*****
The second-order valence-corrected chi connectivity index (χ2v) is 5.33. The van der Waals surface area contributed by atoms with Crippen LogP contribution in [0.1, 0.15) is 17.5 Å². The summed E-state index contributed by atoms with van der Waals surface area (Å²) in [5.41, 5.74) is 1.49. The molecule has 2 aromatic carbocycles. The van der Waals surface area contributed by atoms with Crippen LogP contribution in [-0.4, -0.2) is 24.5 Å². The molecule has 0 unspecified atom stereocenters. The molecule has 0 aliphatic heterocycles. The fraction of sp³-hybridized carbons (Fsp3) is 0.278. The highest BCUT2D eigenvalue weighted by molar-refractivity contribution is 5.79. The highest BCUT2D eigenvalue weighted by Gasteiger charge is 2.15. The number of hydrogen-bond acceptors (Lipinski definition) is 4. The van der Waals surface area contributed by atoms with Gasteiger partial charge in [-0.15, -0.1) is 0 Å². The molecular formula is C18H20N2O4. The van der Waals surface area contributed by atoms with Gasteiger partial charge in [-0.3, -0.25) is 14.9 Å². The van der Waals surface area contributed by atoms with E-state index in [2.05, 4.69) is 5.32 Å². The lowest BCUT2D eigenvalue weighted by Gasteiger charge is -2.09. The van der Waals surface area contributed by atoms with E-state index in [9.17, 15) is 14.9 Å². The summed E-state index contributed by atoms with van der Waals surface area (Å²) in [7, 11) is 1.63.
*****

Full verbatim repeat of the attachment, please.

The second-order valence-corrected chi connectivity index (χ2v) is 5.33. The van der Waals surface area contributed by atoms with Crippen LogP contribution in [0.1, 0.15) is 17.5 Å². The summed E-state index contributed by atoms with van der Waals surface area (Å²) in [5.41, 5.74) is 1.49. The molecule has 2 aromatic carbocycles. The van der Waals surface area contributed by atoms with Crippen LogP contribution in [-0.4, -0.2) is 24.5 Å². The molecule has 0 unspecified atom stereocenters. The molecule has 0 aliphatic heterocycles. The fraction of sp³-hybridized carbons (Fsp3) is 0.278. The highest BCUT2D eigenvalue weighted by molar-refractivity contribution is 5.79. The highest BCUT2D eigenvalue weighted by Gasteiger charge is 2.15. The number of hydrogen-bond acceptors (Lipinski definition) is 4. The van der Waals surface area contributed by atoms with Gasteiger partial charge in [-0.15, -0.1) is 0 Å². The molecular formula is C18H20N2O4. The van der Waals surface area contributed by atoms with Gasteiger partial charge in [-0.3, -0.25) is 14.9 Å². The van der Waals surface area contributed by atoms with E-state index in [2.05, 4.69) is 5.32 Å². The lowest BCUT2D eigenvalue weighted by Gasteiger charge is -2.09. The van der Waals surface area contributed by atoms with E-state index in [9.17, 15) is 14.9 Å². The summed E-state index contributed by atoms with van der Waals surface area (Å²) in [7, 11) is 1.63.